Greenhouses in Ein Yahav Moshav, Israel. Photo: Wikipedia

The global food crisis spurred by fighting in Ukraine is affecting the Middle East in uneven ways. Countries such as Lebanon and Yemen, struggling with economic instability and conflict before the war began, have been hit particularly hard. Egypt, which is deeply reliant on wheat and other grains from Ukraine and Russia, has also struggled to manage the crisis and keep food supplies stable. 

The Persian Gulf region and Israel, on the other hand, have so far weathered this storm remarkably well. The approach to food security taken by these countries holds the keys to solving global food challenges, which will only deepen after the Ukraine crisis is resolved.

The Middle East is a famously difficult place to grow food. That’s why food security has been the source of long-standing political discontent – and was one of the primary causes of the 2011 Arab Spring protests. From lacking water supplies to harsh weather systems, large-scale agriculture is virtually impossible using traditional farming methods. 

This has led many countries to approach the food issue with remarkably innovative techniques. Israel was the first to use technology to mitigate the problem of water scarcity. By developing advanced irrigation techniques and desalination efforts, the Israelis have reached a level of water self-sufficiency that has enabled large-scale farming. 

Gulf countries such as the United Arab Emirates have had to take similar steps to secure food and water supplies. 

The UAE is home to the world’s largest desalinated water reserve, an aquifer in the Liwa desert that holds 26 billion liters of water and took nearly three years to fill. During emergencies, the reserve can provide up to 100 million liters of water per day. And Abu Dhabi alone produces 9% of the world’s total desalination capacity – 4.13 million cubic meters per day

When it comes to agriculture and food supplies, Gulf countries led by Saudi Arabia have bought large tracts of land worldwide for food production. Unlike Egypt’s approach of importing food supplies from Ukraine and Russia, wealthy Gulf countries own land in other countries and grow food outside of their borders. 

Food supply has long been a concern in the region, but efforts to secure food went into hyper-drive in 2009 after the global financial crisis. With plunging hydrocarbon prices and rising import costs, Gulf governments were forced to take steps toward self-sufficiency. This led to many land purchases in Africa.

In one ambitious deal from 2015, Abu Dhabi-based Al Dahra Agricultural Company agreed to invest US$1 billion in the first phase of a $10 billion agricultural project in Sudan’s fertile Al Hawad valley.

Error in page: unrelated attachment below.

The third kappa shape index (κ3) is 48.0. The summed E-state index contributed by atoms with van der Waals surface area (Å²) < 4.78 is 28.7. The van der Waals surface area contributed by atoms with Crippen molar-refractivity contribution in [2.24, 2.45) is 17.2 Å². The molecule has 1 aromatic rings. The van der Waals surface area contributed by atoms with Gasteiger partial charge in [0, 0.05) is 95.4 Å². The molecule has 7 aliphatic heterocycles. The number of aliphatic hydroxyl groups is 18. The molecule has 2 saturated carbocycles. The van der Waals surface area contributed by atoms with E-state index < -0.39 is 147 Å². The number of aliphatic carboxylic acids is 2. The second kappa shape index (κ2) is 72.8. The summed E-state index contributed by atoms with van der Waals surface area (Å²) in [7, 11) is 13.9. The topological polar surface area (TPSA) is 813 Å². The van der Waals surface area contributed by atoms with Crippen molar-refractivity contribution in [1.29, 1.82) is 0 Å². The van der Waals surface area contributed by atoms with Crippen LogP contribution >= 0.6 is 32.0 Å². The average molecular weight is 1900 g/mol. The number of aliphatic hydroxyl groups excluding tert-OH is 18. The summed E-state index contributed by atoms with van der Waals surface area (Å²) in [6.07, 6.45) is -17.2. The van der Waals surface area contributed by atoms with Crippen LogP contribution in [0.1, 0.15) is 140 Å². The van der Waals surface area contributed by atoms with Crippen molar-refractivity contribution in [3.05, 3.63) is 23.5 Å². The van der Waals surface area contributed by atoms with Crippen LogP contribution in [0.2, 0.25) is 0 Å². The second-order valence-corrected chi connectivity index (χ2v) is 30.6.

Some Gulf countries, such as the UAE, are investing in agricultural technology to ensure adequate food supplies, investments that have the added benefit of boosting local knowledge in the agtech sector. Indeed, the next agtech startup incubated in Dubai’s FoodTech Valley could end up having a global impact, much like Telsa has upended the electric-vehicle market.

If we take a step back, some clues about the future become visible from how the Gulf has handled its food crisis.

Climate change will force more countries to look for land beyond their borders for food production. Economics is already forcing similar developments.

Despite the sheer amount of arable land in the United States, a great deal of the country’s food supply comes from Mexico, where it’s simply cheaper to grow crops. But this solution is a double-edged sword. Last year, when the US banned imports of avocados from Mexico, where 80% of avocados consumed in the US are grown, prices spiked to a 24-year high.

While the purchase of land for food might be the future, it will likely inflame geopolitical issues in certain parts of the world. Tensions are bound to arise as wealthier countries cultivate land in developing countries for food that is consumed abroad.

Consider how a mineral-rich country like the Democratic Republic of Congo remains woefully underdeveloped despite richer countries and companies making millions by extracting the DRC’s natural resources. Today, it’s the extraction of cobalt and lithium (for use in electric cars and smartphones). Tomorrow, it will be food production.  

The Gulf region has shown that the model of exporting food cultivation can work to address food security for a small but wealthy society. But we need to consider what the implications will be when the practice takes place on a large scale.

The Ukraine crisis is just a precursor to a much deeper problem of food production (as well as supply-chain logistics) that climate change will have on the global economy. As the Gulf continues to build out its agtech sector and knowledge economy, there is an opportunity for other countries to share their food cultivation experiences, too.

In the years to come, the international community is going to need new guidelines for this new phase in food security. There are few better countries to lead these efforts than those in the Middle East. 

This article was provided by Syndication Bureau, which holds copyright.

Joseph Dana is a writer based in South Africa and the Middle East. He has reported from Jerusalem, Ramallah, Cairo, Istanbul and Abu Dhabi. He was formerly editor-in-chief of emerge85, a media project based in Abu Dhabi exploring change in emerging markets. Follow him on Twitter @ibnezra.